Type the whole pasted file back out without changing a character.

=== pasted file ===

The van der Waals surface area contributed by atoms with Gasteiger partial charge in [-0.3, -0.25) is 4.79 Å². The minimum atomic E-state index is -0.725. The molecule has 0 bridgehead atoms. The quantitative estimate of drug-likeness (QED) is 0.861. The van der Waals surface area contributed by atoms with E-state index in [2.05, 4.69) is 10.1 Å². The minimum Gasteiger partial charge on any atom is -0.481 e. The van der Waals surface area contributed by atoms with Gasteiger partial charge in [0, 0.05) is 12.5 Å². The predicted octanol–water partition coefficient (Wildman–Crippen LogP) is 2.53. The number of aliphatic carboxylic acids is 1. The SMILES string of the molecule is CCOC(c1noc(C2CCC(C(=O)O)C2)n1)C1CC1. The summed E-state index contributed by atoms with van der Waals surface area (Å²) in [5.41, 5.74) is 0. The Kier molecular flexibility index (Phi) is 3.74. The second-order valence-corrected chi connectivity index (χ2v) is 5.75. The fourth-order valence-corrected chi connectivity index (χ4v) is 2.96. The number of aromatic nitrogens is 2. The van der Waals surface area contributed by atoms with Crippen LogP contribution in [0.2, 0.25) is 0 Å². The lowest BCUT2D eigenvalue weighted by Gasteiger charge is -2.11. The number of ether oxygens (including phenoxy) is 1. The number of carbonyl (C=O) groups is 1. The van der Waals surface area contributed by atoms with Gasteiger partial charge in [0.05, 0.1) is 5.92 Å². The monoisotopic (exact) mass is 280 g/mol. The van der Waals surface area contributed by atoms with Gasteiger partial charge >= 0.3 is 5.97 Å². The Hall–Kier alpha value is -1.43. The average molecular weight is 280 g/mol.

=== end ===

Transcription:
The van der Waals surface area contributed by atoms with Gasteiger partial charge in [-0.3, -0.25) is 4.79 Å². The minimum atomic E-state index is -0.725. The molecule has 0 bridgehead atoms. The quantitative estimate of drug-likeness (QED) is 0.861. The van der Waals surface area contributed by atoms with E-state index in [2.05, 4.69) is 10.1 Å². The minimum Gasteiger partial charge on any atom is -0.481 e. The van der Waals surface area contributed by atoms with Gasteiger partial charge in [0, 0.05) is 12.5 Å². The predicted octanol–water partition coefficient (Wildman–Crippen LogP) is 2.53. The number of aliphatic carboxylic acids is 1. The SMILES string of the molecule is CCOC(c1noc(C2CCC(C(=O)O)C2)n1)C1CC1. The summed E-state index contributed by atoms with van der Waals surface area (Å²) in [5.41, 5.74) is 0. The Kier molecular flexibility index (Phi) is 3.74. The second-order valence-corrected chi connectivity index (χ2v) is 5.75. The fourth-order valence-corrected chi connectivity index (χ4v) is 2.96. The number of aromatic nitrogens is 2. The van der Waals surface area contributed by atoms with Crippen LogP contribution in [0.2, 0.25) is 0 Å². The lowest BCUT2D eigenvalue weighted by Gasteiger charge is -2.11. The number of ether oxygens (including phenoxy) is 1. The number of carbonyl (C=O) groups is 1. The van der Waals surface area contributed by atoms with Gasteiger partial charge in [0.05, 0.1) is 5.92 Å². The monoisotopic (exact) mass is 280 g/mol. The van der Waals surface area contributed by atoms with Gasteiger partial charge >= 0.3 is 5.97 Å². The Hall–Kier alpha value is -1.43. The average molecular weight is 280 g/mol.